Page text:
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Volkswagen Concept Car Averages 262 MPG 353

Posted by Soulskill
from the but-can-it-fly dept.
coolnumbr12 writes "The Volkswagen XL1 averages an amazing 262 mpg, and although it may never hit streets in the United States, the technology behind the car could impact future Volkswagen vehicles. The keys to the incredible mileage in the Volkswagen XL1 were reducing the weight of the vehicle and eliminating wind resistance. The XL1 only weighs 1,753 pounds — that's more than a thousand pounds lighter than the Toyota Prius, which weighs in at 2,921 pounds. The wheels on the Volkswagen XL1 are as thin as road bike's and wrapped in custom Michelin rubber. The XL1 chassis is a single piece of molded carbon-fiber, and has a drag coefficient of only 0.189 – similar to a bumblebee."
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Volkswagen Concept Car Averages 262 MPG

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  • by BroadbandBradley (237267) on Tuesday July 09, 2013 @06:11PM (#44231999) Homepage

    We have very safe cars but they're also very heavy as a result. Granted gains can be made with expensive and exotic materials, but how about CHEAP and LIGHT cars that could be had for just a few grand, and get 80-100MPG? before you think no-one would want to drive something without airbags and side impact beams and crush zones, what about motorbikes? I really think it would be a big hit with consumers who don't wish to be exposed to the elements or have to balance a motorcycle, but would opt for BASIC transportation with a 500cc motor, 3 or 4 wheels, and enclosed cab. Current safety standards for 4 wheeled vehicles make basic and light car not an option.

  • Metric Units. (Score:2, Interesting)

    by Anonymous Coward on Tuesday July 09, 2013 @06:11PM (#44232001)

    Why are the USA still not using them?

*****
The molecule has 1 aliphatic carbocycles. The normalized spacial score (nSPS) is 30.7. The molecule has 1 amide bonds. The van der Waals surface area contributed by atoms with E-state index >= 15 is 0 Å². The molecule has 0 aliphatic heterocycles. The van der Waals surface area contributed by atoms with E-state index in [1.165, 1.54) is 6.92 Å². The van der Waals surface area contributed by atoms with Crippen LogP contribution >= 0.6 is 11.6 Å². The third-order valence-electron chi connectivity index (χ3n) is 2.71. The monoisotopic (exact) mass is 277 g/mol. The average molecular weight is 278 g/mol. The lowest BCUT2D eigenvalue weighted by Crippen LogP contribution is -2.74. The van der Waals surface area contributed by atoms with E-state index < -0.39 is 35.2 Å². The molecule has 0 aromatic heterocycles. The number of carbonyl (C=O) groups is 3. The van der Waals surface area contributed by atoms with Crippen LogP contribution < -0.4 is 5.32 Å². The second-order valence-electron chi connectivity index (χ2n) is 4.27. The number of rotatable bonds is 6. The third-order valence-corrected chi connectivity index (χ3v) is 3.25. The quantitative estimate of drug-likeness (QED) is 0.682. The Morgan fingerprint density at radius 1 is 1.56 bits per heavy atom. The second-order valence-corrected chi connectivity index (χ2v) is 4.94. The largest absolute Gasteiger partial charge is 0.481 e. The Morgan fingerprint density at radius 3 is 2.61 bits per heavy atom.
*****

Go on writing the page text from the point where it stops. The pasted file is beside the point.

• by CAIMLAS (41445) on Tuesday July 09, 2013 @06:46PM (#44232313) Homepage

    If the goal here is to 'save money' or 'save resources' by having a high MPG/k/L, I don't really get the point of these 'ultra safe' cars.

    I'm sorry, but I've seen dozens of what would've been considered 'minor fender benders' even 10 years ago result in the vehicles being irreparably totaled. I've personally been hit twice where the other late-model vehicle was put on a flatbed and (likely) scrapped: in both instances, I barely even noticed the impact in my 1980s-vintage vehicle, I had -maybe- $250 in total body damage each time, and nobody was hurt. These modern cars, to the exception of full size trucks, seem to lose pieces if they hit so much as a slightly sticky traffic cone. Considering the cost and resources that go into making them, and how easily they're totalled, I can't see this as a win for anyone but the automotive makers and insurers (through larger premiums).

  • Re:Metric Units. (Score:4, Interesting)

    by Dcnjoe60 (682885) on Tuesday July 09, 2013 @07:16PM (#44232619)

    Why are the USA still not using them?

    Because Jimmy Carter only served one term and Ronald Regan didn't like the metric system.

  • by Anonymous Coward on Tuesday July 09, 2013 @11:21PM (#44234247)

    In 1966, VW [1966vwbeetle.com] built a car with a curb weight of 1672 pounds. They did it with inexpensive steel, not expensive carbon fiber. Perhaps they should review herr Doktor Porsche's designs, so they can remember how it's done!

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